The Environmental Audit Committee
Call for Evidence : Biodiversity and Ecosystems
Evidence submitted by Professor David Hill CBE DPhil(Oxon) CEnv FCIEEM
Chairman of The Environment Bank Ltd
I am pleased to be able to submit this evidence on behalf of my company, The Environment Bank Ltd. I explain the Environment Bank’s role in biodiversity net gain and offsetting and I set out the basis for the evidence, which concentrates on biodiversity net gain, the role of environmental markets and the private sector, and the framework that Government should provide in order to ensure the necessary funds are available to restore biodiversity at scale.
An overarching theme of my evidence is that we have to move away from biodiversity and nature conservation just being the domain of the environmental NGO’s – it is critically important that private sector finance is leveraged into private landholdings to provide the scale we need to deliver biodiversity restoration and climate resilience. Only then will the Nature Recovery Network have a chance of being delivered. I set out how we should do that. The creation of a framework for environment markets will also generate significant job opportunities in challenged rural communities and provide swifter economic recovery from the Covid19 pandemic.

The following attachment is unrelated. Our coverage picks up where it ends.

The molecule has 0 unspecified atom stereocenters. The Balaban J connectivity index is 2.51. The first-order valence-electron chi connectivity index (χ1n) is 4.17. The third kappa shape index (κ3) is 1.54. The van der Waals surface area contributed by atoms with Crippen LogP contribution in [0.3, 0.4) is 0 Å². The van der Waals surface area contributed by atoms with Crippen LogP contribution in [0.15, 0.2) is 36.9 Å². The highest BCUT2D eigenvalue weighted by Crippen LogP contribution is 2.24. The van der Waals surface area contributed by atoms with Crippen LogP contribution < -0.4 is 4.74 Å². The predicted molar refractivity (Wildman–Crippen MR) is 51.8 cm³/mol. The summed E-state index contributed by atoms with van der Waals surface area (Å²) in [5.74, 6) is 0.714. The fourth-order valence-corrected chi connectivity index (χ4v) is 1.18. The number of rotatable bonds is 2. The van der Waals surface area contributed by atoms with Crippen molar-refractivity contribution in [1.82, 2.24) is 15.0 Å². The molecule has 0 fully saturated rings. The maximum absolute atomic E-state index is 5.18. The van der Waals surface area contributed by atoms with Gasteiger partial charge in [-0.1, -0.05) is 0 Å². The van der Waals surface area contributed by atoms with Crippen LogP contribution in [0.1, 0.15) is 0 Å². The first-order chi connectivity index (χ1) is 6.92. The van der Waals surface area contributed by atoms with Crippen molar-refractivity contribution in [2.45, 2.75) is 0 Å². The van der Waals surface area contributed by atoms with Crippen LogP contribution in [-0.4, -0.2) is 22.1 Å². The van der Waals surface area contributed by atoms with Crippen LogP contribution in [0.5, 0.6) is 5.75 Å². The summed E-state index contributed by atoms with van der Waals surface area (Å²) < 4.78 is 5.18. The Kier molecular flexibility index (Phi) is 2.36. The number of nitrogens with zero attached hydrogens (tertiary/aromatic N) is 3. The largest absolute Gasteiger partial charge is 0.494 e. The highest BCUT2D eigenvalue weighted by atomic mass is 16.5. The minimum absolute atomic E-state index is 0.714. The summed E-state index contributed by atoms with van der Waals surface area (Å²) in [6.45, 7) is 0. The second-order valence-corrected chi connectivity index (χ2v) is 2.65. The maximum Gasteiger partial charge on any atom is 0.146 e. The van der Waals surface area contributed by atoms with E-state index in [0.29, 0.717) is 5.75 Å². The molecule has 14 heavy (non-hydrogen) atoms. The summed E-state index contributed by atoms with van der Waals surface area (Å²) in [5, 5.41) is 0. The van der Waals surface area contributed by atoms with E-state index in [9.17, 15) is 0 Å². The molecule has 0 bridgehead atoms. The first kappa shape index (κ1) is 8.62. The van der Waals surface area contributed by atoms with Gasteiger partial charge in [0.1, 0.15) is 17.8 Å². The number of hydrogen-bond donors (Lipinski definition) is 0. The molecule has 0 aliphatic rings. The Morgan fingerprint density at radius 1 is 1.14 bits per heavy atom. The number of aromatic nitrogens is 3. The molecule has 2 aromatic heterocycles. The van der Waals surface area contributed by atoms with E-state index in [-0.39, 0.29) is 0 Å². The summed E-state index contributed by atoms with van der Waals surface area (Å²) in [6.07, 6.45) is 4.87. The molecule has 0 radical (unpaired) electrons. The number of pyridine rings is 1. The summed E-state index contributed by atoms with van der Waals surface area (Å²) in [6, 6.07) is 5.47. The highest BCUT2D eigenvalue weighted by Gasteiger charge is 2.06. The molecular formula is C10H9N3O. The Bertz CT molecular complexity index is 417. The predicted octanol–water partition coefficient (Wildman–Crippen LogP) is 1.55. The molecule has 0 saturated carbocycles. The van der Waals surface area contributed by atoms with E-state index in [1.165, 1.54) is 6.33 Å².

I also provide a critique of Natural England’s role as there is a significant danger that their interference in a market for biodiversity credits will prevent a market developing, the result being substantially less funding available for the natural environment.
I highlight the role of Corporate Natural Capital Accounting as the means to leverage significant funding whilst improving a corporate’s environmental performance, and the concept of Conservation Property Relief as an incentivising mechanism to ensure landowners bring forward land at scale.
I am submitting this evidence on behalf of the company I founded in 2007, The Environment Bank Ltd. I established the company in order to lobby for, and deliver, a better way of managing biodiversity impacts within the planning and development sector, and I introduced the concept of biodiversity offsetting and net gain to the UK which is about to become mandated in planning law through enactment of the Environment Bill.